Self-management and self-care go hand-in-hand in creating an environment for coaches and participants to partner with respect.
Coaches believe deeply that participants have their own answers. Coaches may be tempted, however, to be an expert or problem-solver, especially when the participant seems stuck. Self-management starts with holding back your advice and opinions, and instead, leading participants with questions.
Eventually you will find times when it is appropriate to share valuable experience or expertise. If the experience is related to the goals the participant has set, ask permission first to offer your thoughts. If you are shifting to problem-solving, also ask permission and be clear that you are changing from your coaching hat to a counseling or case-management hat.
When a coach sits down with a participant, all of their emotions and stress don’t automatically disappear. Coaching a participant can easily raise issues that are emotional triggers for a coach.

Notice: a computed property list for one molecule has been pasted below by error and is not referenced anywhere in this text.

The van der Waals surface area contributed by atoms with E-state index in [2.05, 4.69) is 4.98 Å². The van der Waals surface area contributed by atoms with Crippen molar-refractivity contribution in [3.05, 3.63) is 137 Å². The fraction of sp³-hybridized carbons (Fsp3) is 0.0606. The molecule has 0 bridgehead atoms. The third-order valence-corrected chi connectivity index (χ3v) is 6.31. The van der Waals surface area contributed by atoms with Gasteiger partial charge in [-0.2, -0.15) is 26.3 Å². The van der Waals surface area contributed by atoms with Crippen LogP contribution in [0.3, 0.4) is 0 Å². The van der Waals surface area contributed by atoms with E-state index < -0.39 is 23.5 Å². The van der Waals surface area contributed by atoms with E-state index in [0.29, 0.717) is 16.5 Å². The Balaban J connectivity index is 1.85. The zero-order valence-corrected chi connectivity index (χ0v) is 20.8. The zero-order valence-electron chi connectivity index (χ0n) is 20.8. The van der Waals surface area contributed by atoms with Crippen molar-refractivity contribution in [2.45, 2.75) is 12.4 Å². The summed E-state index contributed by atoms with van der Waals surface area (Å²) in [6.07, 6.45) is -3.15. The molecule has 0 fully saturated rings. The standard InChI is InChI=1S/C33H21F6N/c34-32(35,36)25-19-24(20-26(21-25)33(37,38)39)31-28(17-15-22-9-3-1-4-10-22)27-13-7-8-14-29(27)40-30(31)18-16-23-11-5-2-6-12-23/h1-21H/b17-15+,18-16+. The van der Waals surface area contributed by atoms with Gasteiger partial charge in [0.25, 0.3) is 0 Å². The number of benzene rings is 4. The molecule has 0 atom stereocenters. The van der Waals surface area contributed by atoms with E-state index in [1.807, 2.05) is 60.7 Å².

If a coach goes into a session unaware of how they feel, issues or triggers may become amplified. For example, if a coach is uncomfortable when people sit close to them, they should be aware of this and set up their space to avoid a build-up of discomfort during a meeting. Proactively addressing our triggers and practicing self-care is essential to effective coaching. One good resource is What About You? A Workbook for Those Who Work with Others from the National Center on Family Homelessness. This guide helps coaches to think about their own health and stress levels, address burnout or secondary trauma, and how to avoid your own triggers while working with families. Consider building your own support network of coaches, colleagues, or health professionals to process and work through issues that may arise at work.